Pulling a heavy sled is much easier than carrying the same amount of weight. Travel on snow, therefore, can actually make life easier rather than harder. In Alaska, sleds were historically pulled by dog teams or reindeer (domesticated caribou), and later non-Native people used horses. Animals were not always available to pull sleds, however, and sometimes people on snowshoes pulled and pushed them instead. In communities in rural Alaska today, sleds are usually pulled by snowmobiles, but some people still use dog-powered sleds for travel and recreation.
Traditional sleds were made of wood or animal hide, and the bottom surface of the runners (the ski-like parts on which the sled slides) might be made of animal bone or antler to make them more durable and reduce friction. The width and materials from which sled runners were made varied from place to place, with narrower, sharper runners working well in icy conditions, and wider runners working better to distribute the weight in soft snow. Toboggan-style sleds slide directly on the ground rather than on runners, allowing them to carry a heavier load and “float” more easily in deep snow.
Models of a sampling of traditional sled types made by Alaska Native artisans are pictured below. Click on the photographs to link to detailed museum records for each item.
xutl tl’otr’edr (“dragging sled, toboggan”) – Toboggan style sleds such as this Deg Xinag Dene (Athabascan) model from the lower Yukon River area are good for carrying large and heavy loads, because they slide directly on the surface of the snow and weight is spread out over a large surface area.
Photo courtesy of the National Museum of the American Indian 106932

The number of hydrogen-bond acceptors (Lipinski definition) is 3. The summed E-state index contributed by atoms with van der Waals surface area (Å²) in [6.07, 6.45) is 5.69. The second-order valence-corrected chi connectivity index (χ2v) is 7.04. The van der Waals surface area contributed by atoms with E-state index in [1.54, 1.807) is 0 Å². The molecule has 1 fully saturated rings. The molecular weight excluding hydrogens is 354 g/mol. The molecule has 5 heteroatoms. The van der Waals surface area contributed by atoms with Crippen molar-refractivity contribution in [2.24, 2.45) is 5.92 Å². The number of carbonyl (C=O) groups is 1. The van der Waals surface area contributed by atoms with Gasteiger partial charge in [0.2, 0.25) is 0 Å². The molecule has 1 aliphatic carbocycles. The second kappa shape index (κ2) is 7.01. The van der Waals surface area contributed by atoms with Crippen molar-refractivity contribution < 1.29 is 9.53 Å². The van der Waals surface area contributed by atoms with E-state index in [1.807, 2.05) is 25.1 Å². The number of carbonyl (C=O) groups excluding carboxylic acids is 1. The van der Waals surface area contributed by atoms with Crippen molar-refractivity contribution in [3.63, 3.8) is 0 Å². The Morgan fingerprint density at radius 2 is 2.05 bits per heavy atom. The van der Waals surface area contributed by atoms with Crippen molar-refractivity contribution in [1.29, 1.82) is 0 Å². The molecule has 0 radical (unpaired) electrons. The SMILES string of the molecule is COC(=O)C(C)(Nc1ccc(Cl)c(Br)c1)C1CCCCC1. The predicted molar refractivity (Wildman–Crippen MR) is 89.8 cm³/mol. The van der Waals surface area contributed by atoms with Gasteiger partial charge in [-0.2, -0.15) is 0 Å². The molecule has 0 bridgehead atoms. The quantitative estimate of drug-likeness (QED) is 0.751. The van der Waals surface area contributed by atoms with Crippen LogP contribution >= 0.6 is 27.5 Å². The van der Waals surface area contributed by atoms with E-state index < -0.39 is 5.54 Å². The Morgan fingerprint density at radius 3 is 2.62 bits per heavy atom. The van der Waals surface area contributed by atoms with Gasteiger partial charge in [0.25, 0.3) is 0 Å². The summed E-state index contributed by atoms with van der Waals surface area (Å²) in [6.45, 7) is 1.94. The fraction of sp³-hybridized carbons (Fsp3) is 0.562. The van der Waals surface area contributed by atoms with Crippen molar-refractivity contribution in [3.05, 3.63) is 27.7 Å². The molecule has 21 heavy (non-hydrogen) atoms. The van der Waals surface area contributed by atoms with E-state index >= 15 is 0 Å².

khwtl (“sled”) – This type of sled is similar on both ends, so it can be pulled or pushed by humans in the absence of dogs or other animals. This is an older style of sled that Tanana and some other Dene (Athabascan) peoples used for transporting meat (harvested animals) and cargo. This is an example of a sled that is elevated above the surface of the snow, sliding on ski-like runners.
Photo courtesy of the National Museum of Natural History 49111
chąąvał (“toboggan, old-style toboggan made with animal skin”) – Some of the earliest and most simple sleds were made of animal hides pulled by a dog team or pushed and pulled by people when dogs were not available. Sleds that slide directly on the snow are categorized as toboggans. This example of an old fashioned style animal skin and wood toboggan is from the Gwich’in Dene (Athabascan) upper Yukon River region.
Photo courtesy of the National Museum of the American Indian 161627
situġautit (“sled”) – This model from the Norton Sound area of Alaska is based on a traditional Iñupiaq railed wooden sled, which could be up to 10 feet long and carry up to 800 pounds! Because of their large size, these sleds worked well in open areas such as frozen rivers and tundra. Note the railings that could help contain a large load of cargo and/or passengers.
Photo courtesy of the National Museum of Natural History E260531
Basket sled – Basket sleds, which have been made by Alaska Natives for generations, come in a variety of sizes, and they remain popular for dog mushing today. The bed of the sled is a platform elevated above the ground on ski-like runners that extend behind the sled. The sled driver stands on the runners while holding a handlebar. Modern sleds are usually made at least partially from synthetic, commercially available materials but are otherwise similar to traditional basket sleds.
Photo by Antonin Pons Braley on Wikimedia Commons (Open Content License)
Learn more about the history of travel by sled here.
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